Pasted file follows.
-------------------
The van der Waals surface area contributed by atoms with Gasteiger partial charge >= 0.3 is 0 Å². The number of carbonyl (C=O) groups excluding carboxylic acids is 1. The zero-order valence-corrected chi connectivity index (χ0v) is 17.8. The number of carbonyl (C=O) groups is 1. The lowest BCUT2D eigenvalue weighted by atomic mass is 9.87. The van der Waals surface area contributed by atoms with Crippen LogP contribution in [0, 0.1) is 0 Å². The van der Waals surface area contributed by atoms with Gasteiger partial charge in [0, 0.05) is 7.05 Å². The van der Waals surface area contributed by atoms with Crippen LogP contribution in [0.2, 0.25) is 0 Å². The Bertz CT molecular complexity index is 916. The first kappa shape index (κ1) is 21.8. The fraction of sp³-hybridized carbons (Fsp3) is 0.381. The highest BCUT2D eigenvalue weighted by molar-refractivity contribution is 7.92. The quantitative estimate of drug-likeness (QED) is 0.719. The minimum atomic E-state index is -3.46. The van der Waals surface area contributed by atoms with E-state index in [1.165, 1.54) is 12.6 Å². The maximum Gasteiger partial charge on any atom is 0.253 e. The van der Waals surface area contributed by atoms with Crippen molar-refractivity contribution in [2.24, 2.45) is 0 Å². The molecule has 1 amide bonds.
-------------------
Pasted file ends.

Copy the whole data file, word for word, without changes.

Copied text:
The van der Waals surface area contributed by atoms with Gasteiger partial charge >= 0.3 is 0 Å². The number of carbonyl (C=O) groups excluding carboxylic acids is 1. The zero-order valence-corrected chi connectivity index (χ0v) is 17.8. The number of carbonyl (C=O) groups is 1. The lowest BCUT2D eigenvalue weighted by atomic mass is 9.87. The van der Waals surface area contributed by atoms with Crippen LogP contribution in [0, 0.1) is 0 Å². The van der Waals surface area contributed by atoms with Gasteiger partial charge in [0, 0.05) is 7.05 Å². The van der Waals surface area contributed by atoms with Crippen LogP contribution in [0.2, 0.25) is 0 Å². The Bertz CT molecular complexity index is 916. The first kappa shape index (κ1) is 21.8. The fraction of sp³-hybridized carbons (Fsp3) is 0.381. The highest BCUT2D eigenvalue weighted by molar-refractivity contribution is 7.92. The quantitative estimate of drug-likeness (QED) is 0.719. The minimum atomic E-state index is -3.46. The van der Waals surface area contributed by atoms with E-state index in [1.165, 1.54) is 12.6 Å². The maximum Gasteiger partial charge on any atom is 0.253 e. The van der Waals surface area contributed by atoms with Crippen molar-refractivity contribution in [2.24, 2.45) is 0 Å². The molecule has 1 amide bonds.